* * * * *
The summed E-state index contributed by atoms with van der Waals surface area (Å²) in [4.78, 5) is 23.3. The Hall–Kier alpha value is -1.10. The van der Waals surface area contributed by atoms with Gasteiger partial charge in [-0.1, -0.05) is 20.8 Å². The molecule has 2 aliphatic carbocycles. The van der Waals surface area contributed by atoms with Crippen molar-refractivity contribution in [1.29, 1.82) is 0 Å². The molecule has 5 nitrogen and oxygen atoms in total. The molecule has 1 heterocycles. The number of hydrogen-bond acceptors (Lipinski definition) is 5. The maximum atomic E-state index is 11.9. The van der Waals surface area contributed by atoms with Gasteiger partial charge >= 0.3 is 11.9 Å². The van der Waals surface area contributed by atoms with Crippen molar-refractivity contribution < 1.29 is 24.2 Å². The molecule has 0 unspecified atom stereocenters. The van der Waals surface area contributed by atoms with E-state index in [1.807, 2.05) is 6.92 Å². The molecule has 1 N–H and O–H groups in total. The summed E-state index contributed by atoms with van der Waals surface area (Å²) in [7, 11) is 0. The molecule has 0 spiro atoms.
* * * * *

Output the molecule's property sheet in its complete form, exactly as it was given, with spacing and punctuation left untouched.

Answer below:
The summed E-state index contributed by atoms with van der Waals surface area (Å²) in [4.78, 5) is 23.3. The Hall–Kier alpha value is -1.10. The van der Waals surface area contributed by atoms with Gasteiger partial charge in [-0.1, -0.05) is 20.8 Å². The molecule has 2 aliphatic carbocycles. The van der Waals surface area contributed by atoms with Crippen molar-refractivity contribution in [1.29, 1.82) is 0 Å². The molecule has 5 nitrogen and oxygen atoms in total. The molecule has 1 heterocycles. The number of hydrogen-bond acceptors (Lipinski definition) is 5. The maximum atomic E-state index is 11.9. The van der Waals surface area contributed by atoms with Gasteiger partial charge >= 0.3 is 11.9 Å². The van der Waals surface area contributed by atoms with Crippen molar-refractivity contribution < 1.29 is 24.2 Å². The molecule has 0 unspecified atom stereocenters. The van der Waals surface area contributed by atoms with E-state index in [1.807, 2.05) is 6.92 Å². The molecule has 1 N–H and O–H groups in total. The summed E-state index contributed by atoms with van der Waals surface area (Å²) in [7, 11) is 0. The molecule has 0 spiro atoms.